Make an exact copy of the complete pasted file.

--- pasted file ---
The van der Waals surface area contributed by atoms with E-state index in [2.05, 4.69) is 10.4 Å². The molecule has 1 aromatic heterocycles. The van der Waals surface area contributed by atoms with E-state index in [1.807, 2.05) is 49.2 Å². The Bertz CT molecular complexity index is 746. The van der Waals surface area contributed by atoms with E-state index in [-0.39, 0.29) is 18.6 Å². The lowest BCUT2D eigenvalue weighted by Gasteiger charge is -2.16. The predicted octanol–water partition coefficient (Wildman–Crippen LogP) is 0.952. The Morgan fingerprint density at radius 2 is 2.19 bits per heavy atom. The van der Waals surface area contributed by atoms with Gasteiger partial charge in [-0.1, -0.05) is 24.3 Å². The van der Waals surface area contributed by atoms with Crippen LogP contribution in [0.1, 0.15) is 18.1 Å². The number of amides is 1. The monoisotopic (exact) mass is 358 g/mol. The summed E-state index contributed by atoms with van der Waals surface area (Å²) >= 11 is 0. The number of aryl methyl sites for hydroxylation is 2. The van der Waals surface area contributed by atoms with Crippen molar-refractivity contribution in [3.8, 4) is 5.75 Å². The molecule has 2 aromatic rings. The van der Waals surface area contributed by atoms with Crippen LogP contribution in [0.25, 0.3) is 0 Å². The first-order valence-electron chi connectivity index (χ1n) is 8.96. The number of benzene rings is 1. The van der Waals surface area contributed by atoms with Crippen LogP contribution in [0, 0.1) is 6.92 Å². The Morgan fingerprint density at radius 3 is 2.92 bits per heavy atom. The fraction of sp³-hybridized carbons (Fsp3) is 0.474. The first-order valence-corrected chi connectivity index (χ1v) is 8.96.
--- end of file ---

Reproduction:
The van der Waals surface area contributed by atoms with E-state index in [2.05, 4.69) is 10.4 Å². The molecule has 1 aromatic heterocycles. The van der Waals surface area contributed by atoms with E-state index in [1.807, 2.05) is 49.2 Å². The Bertz CT molecular complexity index is 746. The van der Waals surface area contributed by atoms with E-state index in [-0.39, 0.29) is 18.6 Å². The lowest BCUT2D eigenvalue weighted by Gasteiger charge is -2.16. The predicted octanol–water partition coefficient (Wildman–Crippen LogP) is 0.952. The Morgan fingerprint density at radius 2 is 2.19 bits per heavy atom. The van der Waals surface area contributed by atoms with Gasteiger partial charge in [-0.1, -0.05) is 24.3 Å². The van der Waals surface area contributed by atoms with Crippen LogP contribution in [0.1, 0.15) is 18.1 Å². The number of amides is 1. The monoisotopic (exact) mass is 358 g/mol. The summed E-state index contributed by atoms with van der Waals surface area (Å²) >= 11 is 0. The number of aryl methyl sites for hydroxylation is 2. The van der Waals surface area contributed by atoms with Crippen molar-refractivity contribution in [3.8, 4) is 5.75 Å². The molecule has 2 aromatic rings. The van der Waals surface area contributed by atoms with Crippen LogP contribution in [0.25, 0.3) is 0 Å². The first-order valence-electron chi connectivity index (χ1n) is 8.96. The number of benzene rings is 1. The van der Waals surface area contributed by atoms with Crippen LogP contribution in [0, 0.1) is 6.92 Å². The Morgan fingerprint density at radius 3 is 2.92 bits per heavy atom. The fraction of sp³-hybridized carbons (Fsp3) is 0.474. The first-order valence-corrected chi connectivity index (χ1v) is 8.96.